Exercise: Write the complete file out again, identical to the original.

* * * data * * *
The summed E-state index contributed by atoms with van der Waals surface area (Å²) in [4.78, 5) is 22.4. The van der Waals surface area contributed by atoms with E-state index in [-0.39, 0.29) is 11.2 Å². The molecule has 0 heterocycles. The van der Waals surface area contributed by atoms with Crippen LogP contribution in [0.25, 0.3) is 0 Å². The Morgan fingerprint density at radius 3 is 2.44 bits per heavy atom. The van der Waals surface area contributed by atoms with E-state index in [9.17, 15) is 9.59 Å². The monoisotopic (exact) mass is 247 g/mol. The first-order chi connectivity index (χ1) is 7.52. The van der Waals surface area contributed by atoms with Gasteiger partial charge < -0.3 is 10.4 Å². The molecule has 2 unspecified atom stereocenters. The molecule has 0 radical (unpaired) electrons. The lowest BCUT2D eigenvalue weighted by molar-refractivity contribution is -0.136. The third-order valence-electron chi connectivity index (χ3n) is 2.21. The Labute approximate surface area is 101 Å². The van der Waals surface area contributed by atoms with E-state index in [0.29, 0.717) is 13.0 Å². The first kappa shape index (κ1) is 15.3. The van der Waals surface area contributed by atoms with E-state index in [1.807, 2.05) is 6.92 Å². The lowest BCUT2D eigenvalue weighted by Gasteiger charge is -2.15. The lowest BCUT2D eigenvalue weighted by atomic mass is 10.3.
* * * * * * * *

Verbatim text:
The summed E-state index contributed by atoms with van der Waals surface area (Å²) in [4.78, 5) is 22.4. The van der Waals surface area contributed by atoms with E-state index in [-0.39, 0.29) is 11.2 Å². The molecule has 0 heterocycles. The van der Waals surface area contributed by atoms with Crippen LogP contribution in [0.25, 0.3) is 0 Å². The Morgan fingerprint density at radius 3 is 2.44 bits per heavy atom. The van der Waals surface area contributed by atoms with E-state index in [9.17, 15) is 9.59 Å². The monoisotopic (exact) mass is 247 g/mol. The first-order chi connectivity index (χ1) is 7.52. The van der Waals surface area contributed by atoms with Gasteiger partial charge < -0.3 is 10.4 Å². The molecule has 2 unspecified atom stereocenters. The molecule has 0 radical (unpaired) electrons. The lowest BCUT2D eigenvalue weighted by molar-refractivity contribution is -0.136. The third-order valence-electron chi connectivity index (χ3n) is 2.21. The Labute approximate surface area is 101 Å². The van der Waals surface area contributed by atoms with E-state index in [0.29, 0.717) is 13.0 Å². The first kappa shape index (κ1) is 15.3. The van der Waals surface area contributed by atoms with E-state index in [1.807, 2.05) is 6.92 Å². The lowest BCUT2D eigenvalue weighted by Gasteiger charge is -2.15. The lowest BCUT2D eigenvalue weighted by atomic mass is 10.3.